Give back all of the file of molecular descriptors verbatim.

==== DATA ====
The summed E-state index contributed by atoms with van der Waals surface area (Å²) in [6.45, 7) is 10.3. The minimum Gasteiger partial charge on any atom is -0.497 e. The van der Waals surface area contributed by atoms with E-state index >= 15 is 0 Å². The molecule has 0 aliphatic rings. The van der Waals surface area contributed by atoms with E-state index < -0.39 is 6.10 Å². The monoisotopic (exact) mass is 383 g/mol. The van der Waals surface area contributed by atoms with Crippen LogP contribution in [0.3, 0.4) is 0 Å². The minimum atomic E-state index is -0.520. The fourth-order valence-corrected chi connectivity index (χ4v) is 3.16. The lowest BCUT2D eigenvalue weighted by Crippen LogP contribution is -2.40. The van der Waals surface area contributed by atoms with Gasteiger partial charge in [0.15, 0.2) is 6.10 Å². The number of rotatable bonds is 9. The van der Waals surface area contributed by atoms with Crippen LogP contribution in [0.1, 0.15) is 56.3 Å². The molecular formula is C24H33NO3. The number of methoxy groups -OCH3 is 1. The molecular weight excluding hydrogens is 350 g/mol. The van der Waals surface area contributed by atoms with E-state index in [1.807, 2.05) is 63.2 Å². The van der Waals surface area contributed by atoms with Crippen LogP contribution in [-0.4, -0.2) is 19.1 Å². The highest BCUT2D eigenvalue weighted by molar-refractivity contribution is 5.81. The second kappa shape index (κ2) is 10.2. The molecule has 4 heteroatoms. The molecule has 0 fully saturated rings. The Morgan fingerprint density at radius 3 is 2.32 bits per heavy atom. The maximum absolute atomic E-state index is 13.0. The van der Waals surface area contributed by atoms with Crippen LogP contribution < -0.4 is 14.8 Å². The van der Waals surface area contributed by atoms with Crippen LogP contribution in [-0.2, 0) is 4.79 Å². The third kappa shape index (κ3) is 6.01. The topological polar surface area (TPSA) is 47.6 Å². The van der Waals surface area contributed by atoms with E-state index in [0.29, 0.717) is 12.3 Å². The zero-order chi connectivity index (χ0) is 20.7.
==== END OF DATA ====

The summed E-state index contributed by atoms with van der Waals surface area (Å²) in [6.45, 7) is 10.3. The minimum Gasteiger partial charge on any atom is -0.497 e. The van der Waals surface area contributed by atoms with E-state index >= 15 is 0 Å². The molecule has 0 aliphatic rings. The van der Waals surface area contributed by atoms with E-state index < -0.39 is 6.10 Å². The monoisotopic (exact) mass is 383 g/mol. The van der Waals surface area contributed by atoms with Crippen LogP contribution in [0.3, 0.4) is 0 Å². The minimum atomic E-state index is -0.520. The fourth-order valence-corrected chi connectivity index (χ4v) is 3.16. The lowest BCUT2D eigenvalue weighted by Crippen LogP contribution is -2.40. The van der Waals surface area contributed by atoms with Gasteiger partial charge in [0.15, 0.2) is 6.10 Å². The number of rotatable bonds is 9. The van der Waals surface area contributed by atoms with Crippen LogP contribution in [0.1, 0.15) is 56.3 Å². The molecular formula is C24H33NO3. The number of methoxy groups -OCH3 is 1. The molecular weight excluding hydrogens is 350 g/mol. The van der Waals surface area contributed by atoms with E-state index in [1.807, 2.05) is 63.2 Å². The van der Waals surface area contributed by atoms with Crippen LogP contribution in [-0.4, -0.2) is 19.1 Å². The highest BCUT2D eigenvalue weighted by molar-refractivity contribution is 5.81. The second kappa shape index (κ2) is 10.2. The molecule has 4 heteroatoms. The molecule has 0 fully saturated rings. The Morgan fingerprint density at radius 3 is 2.32 bits per heavy atom. The maximum absolute atomic E-state index is 13.0. The van der Waals surface area contributed by atoms with Crippen LogP contribution < -0.4 is 14.8 Å². The van der Waals surface area contributed by atoms with Crippen LogP contribution in [-0.2, 0) is 4.79 Å². The third kappa shape index (κ3) is 6.01. The topological polar surface area (TPSA) is 47.6 Å². The van der Waals surface area contributed by atoms with E-state index in [0.29, 0.717) is 12.3 Å². The zero-order chi connectivity index (χ0) is 20.7.